West Hails Syria Opposition Vote to Join Peace Talks
Western leaders have hailed a decision by Syria's opposition to attend an international peace conference on Wednesday alongside representatives of a regime they despise and remain determined to overthrow.
After weeks of hesitation and threats to boycott the talks, the deeply divided National Coalition said it will go to Switzerland, with the sole aim of toppling President Bashar Assad.
The so-called Geneva II meeting aims to set up a transitional government to end a brutal war estimated to have killed more than 130,000 people and forced millions from their homes in nearly three years.
U.S. Secretary of State John Kerry hailed the opposition's "courageous" decision to attend the talks, describing it as a "path that will ultimately lead to a better future for all Syrians."
"We all know that the process ahead will be difficult, but I say directly to the Syrian people: we will stand by you every mile of the journey as you seek to achieve the freedom and dignity that all Syrians deserve," he said in remarks echoed by Britain, France and Germany.
Russia, too, hailed the announcement.
"That is the right decision, we have always said that one has to go to the forum and enter into dialogue with the government," Deputy Foreign Minister Mikhail Bogdanov told the state ITAR-TASS news agency.
"The work of the conference will be based on this, the main thing is the launch of inter-Syrian talks," said Bogdanov.
The Coalition voted Saturday by 58 to 14 to attend the peace conference in the Swiss town of Montreux, with only 75 of the around 120 delegates taking part in the secret ballot -- a sign that strong disagreement persists.
Coalition leader Ahmad Jarba said the group was going to Switzerland to remove the "butcher" Assad from power.
"The Geneva II negotiation table is a one-way road aimed at achieving all the demands of the revolution... and first and foremost stripping the butcher (Assad) of all his powers," he said.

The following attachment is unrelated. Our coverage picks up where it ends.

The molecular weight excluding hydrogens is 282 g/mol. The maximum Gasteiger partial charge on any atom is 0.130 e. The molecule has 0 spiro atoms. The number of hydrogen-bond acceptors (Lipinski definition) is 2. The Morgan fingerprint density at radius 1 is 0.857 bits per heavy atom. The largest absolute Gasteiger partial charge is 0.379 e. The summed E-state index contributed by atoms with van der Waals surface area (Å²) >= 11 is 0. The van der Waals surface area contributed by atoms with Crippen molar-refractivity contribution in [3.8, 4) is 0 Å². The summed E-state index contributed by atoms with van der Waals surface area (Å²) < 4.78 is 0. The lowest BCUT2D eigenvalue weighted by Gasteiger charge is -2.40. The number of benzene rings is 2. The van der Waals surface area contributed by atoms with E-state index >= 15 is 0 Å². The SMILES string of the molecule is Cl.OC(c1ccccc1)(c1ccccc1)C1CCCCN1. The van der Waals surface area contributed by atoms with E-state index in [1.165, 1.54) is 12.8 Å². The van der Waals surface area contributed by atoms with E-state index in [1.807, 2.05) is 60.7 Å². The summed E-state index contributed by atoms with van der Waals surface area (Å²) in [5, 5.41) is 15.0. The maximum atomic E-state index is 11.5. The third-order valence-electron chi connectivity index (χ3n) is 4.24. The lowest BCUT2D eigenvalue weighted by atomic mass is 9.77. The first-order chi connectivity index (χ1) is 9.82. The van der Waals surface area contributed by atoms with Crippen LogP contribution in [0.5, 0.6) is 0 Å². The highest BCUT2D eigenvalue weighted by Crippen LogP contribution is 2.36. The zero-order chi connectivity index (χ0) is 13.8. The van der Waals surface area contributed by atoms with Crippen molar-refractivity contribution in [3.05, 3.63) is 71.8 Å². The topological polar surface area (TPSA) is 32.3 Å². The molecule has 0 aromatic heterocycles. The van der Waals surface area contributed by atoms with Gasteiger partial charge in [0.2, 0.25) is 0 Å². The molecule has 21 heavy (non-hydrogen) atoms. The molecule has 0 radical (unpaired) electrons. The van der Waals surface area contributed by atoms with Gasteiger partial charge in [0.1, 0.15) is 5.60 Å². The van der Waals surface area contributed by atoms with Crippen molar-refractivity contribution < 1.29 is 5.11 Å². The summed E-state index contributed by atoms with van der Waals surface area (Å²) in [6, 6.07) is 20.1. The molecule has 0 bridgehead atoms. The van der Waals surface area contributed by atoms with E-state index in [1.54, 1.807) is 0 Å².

The head of the rebel Free Syrian Army, General Selim Idriss, called for a "peaceful resolution" to the conflict, and urged the opposition to uphold the "goals of the revolution" and remove Assad and his allies from power.
The FSA, the armed wing of the Coalition has been greatly marginalized by the emergence of al-Qaida-linked jihadists and Islamist rebel brigades.
Coalition member Munzer Aqbiq said the opposition would form within 24 hours a delegation made up of diplomats, politicians, FSA representatives and legal experts.
The Coalition has been under intense pressure from its Western and Arab backers to attend the talks.
U.N. chief Ban Ki-moon on Sunday hailed the opposition's decision as a boost to efforts to halt the Syrian war.
"I look forward to the opposition's expedited formation of a delegation that broadly represents the diversity of the Syrian opposition, including women," added the U.N. Secretary General, who is the convenor of the conference.
The regime has said it will send a high-level delegation, and has offered concessions ahead of the talks, including a prisoner swap and a security plan for the battered northern city of Aleppo.
Foreign Minister Walid Muallem said Damascus was determined to ensure the talks were a success, and sent a letter to the United Nations saying the conference is about tackling extremists.
Kerry dismissed the concessions, saying "nobody is going to be fooled."
"They can bluster, they can protest, they can put out distortions, the bottom line is we are going to Geneva to implement Geneva I, and if Assad doesn't do that he will invite greater response," he said.
More than 35 countries will gather in the Swiss cities of Montreux and Geneva from Wednesday for the peace talks, as reports from Syria spoke of more bloodletting and infighting among rebels.